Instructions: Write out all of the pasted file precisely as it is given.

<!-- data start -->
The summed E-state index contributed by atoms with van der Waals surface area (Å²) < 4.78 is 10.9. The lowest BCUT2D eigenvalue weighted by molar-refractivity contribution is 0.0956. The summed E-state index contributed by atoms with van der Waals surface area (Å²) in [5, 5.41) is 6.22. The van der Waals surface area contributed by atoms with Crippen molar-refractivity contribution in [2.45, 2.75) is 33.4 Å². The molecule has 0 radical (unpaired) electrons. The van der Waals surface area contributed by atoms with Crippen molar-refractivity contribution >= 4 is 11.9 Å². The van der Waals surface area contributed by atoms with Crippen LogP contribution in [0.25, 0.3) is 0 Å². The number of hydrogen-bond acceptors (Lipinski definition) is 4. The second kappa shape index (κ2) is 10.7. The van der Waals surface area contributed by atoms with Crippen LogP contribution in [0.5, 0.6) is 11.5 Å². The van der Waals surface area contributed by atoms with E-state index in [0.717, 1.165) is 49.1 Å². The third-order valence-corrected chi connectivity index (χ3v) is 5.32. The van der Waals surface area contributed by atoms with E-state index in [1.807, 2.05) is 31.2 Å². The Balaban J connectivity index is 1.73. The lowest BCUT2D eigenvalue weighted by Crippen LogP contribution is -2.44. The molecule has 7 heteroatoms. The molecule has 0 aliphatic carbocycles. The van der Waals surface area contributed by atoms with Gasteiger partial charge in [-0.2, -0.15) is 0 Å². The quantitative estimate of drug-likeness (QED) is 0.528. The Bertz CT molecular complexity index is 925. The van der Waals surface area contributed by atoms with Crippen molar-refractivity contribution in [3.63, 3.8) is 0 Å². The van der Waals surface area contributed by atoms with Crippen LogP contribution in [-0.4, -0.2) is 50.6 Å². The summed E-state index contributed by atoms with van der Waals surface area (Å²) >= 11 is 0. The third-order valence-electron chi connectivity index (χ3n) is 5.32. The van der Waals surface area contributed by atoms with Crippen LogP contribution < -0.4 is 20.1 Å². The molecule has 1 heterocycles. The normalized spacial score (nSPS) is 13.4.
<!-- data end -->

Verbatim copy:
The summed E-state index contributed by atoms with van der Waals surface area (Å²) < 4.78 is 10.9. The lowest BCUT2D eigenvalue weighted by molar-refractivity contribution is 0.0956. The summed E-state index contributed by atoms with van der Waals surface area (Å²) in [5, 5.41) is 6.22. The van der Waals surface area contributed by atoms with Crippen molar-refractivity contribution in [2.45, 2.75) is 33.4 Å². The molecule has 0 radical (unpaired) electrons. The van der Waals surface area contributed by atoms with Crippen molar-refractivity contribution >= 4 is 11.9 Å². The van der Waals surface area contributed by atoms with Crippen LogP contribution in [0.25, 0.3) is 0 Å². The number of hydrogen-bond acceptors (Lipinski definition) is 4. The second kappa shape index (κ2) is 10.7. The van der Waals surface area contributed by atoms with Crippen LogP contribution in [0.5, 0.6) is 11.5 Å². The van der Waals surface area contributed by atoms with E-state index in [0.717, 1.165) is 49.1 Å². The third-order valence-corrected chi connectivity index (χ3v) is 5.32. The van der Waals surface area contributed by atoms with E-state index in [1.807, 2.05) is 31.2 Å². The Balaban J connectivity index is 1.73. The lowest BCUT2D eigenvalue weighted by Crippen LogP contribution is -2.44. The molecule has 7 heteroatoms. The molecule has 0 aliphatic carbocycles. The van der Waals surface area contributed by atoms with Gasteiger partial charge in [-0.2, -0.15) is 0 Å². The quantitative estimate of drug-likeness (QED) is 0.528. The Bertz CT molecular complexity index is 925. The van der Waals surface area contributed by atoms with Crippen molar-refractivity contribution in [3.63, 3.8) is 0 Å². The van der Waals surface area contributed by atoms with Crippen LogP contribution in [-0.4, -0.2) is 50.6 Å². The summed E-state index contributed by atoms with van der Waals surface area (Å²) >= 11 is 0. The third-order valence-electron chi connectivity index (χ3n) is 5.32. The van der Waals surface area contributed by atoms with Crippen LogP contribution < -0.4 is 20.1 Å². The molecule has 1 heterocycles. The normalized spacial score (nSPS) is 13.4.